UK construction products sales strengthen

27 September 2013

Sales of construction products in the UK continued to strengthen during the third quarter of 2013 following the recovery in the second quarter, according to the Construction Products Association.

Private housing and infrastructure remained the key drivers behind the growth, according to the Association’s State of Trade survey. In addition, 27% of light and 25% of heavy side companies reported a rise in exports quarter-on-quarter.

Construction Products Association economist Milja Keijonen said, “Exports supported the growth, but even the domestic market showed signs of recovery. Heavy side products, commonly used early in construction projects, recorded widespread growth in sales both on an annual basis and quarter-on-quarter.

"Sales of light side products such as fittings and services also increased strongly after a broadly flat second quarter.”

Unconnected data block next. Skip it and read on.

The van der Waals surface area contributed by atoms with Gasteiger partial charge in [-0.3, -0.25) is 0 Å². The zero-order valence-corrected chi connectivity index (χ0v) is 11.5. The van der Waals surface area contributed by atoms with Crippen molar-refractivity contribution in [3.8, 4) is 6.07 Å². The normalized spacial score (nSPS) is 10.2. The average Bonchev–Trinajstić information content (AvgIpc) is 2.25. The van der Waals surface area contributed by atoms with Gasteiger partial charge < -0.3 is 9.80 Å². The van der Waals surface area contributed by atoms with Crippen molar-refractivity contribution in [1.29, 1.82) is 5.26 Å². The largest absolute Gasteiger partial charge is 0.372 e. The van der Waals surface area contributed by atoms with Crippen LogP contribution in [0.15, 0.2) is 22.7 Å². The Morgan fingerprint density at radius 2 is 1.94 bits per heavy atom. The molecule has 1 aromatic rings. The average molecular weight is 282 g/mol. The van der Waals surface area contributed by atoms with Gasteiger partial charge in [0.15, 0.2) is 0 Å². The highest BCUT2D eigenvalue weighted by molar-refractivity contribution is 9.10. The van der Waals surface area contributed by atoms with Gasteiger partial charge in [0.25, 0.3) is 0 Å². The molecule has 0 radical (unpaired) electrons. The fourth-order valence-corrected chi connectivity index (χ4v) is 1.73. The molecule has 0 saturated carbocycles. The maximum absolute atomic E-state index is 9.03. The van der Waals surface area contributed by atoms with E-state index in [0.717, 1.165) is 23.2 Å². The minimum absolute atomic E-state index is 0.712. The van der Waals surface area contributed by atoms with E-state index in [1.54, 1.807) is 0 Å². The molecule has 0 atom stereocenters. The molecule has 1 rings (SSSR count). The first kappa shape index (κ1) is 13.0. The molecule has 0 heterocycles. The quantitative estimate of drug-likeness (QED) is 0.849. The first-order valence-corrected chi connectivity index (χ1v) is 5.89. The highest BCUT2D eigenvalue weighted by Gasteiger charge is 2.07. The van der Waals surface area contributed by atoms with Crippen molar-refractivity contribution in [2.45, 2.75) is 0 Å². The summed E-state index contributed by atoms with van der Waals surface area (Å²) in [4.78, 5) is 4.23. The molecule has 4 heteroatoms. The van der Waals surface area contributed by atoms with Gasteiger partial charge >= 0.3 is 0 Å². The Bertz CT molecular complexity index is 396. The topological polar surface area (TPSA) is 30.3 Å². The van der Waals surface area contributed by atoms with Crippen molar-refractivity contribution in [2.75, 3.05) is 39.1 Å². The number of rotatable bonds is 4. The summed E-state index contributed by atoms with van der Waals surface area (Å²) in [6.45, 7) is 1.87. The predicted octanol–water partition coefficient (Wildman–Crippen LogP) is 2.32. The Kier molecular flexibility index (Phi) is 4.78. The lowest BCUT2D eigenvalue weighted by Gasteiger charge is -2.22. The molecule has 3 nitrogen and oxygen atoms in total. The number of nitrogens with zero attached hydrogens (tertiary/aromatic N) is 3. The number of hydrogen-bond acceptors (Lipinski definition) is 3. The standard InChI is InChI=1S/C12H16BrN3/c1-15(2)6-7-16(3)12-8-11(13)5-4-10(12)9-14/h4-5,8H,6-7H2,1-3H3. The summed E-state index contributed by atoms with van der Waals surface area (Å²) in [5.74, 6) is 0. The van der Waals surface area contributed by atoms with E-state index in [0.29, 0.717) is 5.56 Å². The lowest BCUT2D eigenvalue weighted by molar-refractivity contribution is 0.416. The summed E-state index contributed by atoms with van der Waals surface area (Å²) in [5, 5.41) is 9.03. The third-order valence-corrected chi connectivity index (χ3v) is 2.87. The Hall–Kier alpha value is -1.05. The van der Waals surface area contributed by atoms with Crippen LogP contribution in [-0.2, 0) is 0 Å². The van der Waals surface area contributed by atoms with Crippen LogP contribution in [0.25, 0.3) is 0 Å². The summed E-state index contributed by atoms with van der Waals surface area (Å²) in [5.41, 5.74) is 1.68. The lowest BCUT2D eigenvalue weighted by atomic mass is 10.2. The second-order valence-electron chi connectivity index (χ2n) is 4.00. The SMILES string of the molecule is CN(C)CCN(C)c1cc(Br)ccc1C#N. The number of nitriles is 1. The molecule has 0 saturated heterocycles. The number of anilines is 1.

Half of heavy side companies surveyed reported sales growth of over 5% quarter-on-quarter and year-on-year. Trading conditions among light side producers also improved significantly, and around 60% of companies reported a rise in sales from a year ago and quarter-on-quarter.

Keijonen said conditions were set to improve further over the next three months, with 67% of heavy and 66% of light side companies surveyed reporting that they expected sales to rise in the fourth quarter.

“The wider economic outlook has steadily become more positive, which should support recovery in construction and demand for building products,” Keijonen said, adding, “We note that employment for product manufacturers is still flat, though sentiment is increasingly positive.”

However, the survey also revealed that cost inflation was widespread across the industry, with energy and transport costs driving higher unit costs.

“Altogether, the results highlight the improving state of the market. However concerns do remain about the sustainability of the recovery with most manufacturers reporting that domestic demand could prove to be a future constraint,” Keijonen said.


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Ollie Hodges Publisher Tel: +44 (0)1892 786253 E-mail: [email protected]
Lewis Tyler
Lewis Tyler Editor Tel: 44 (0)1892 786285 E-mail: [email protected]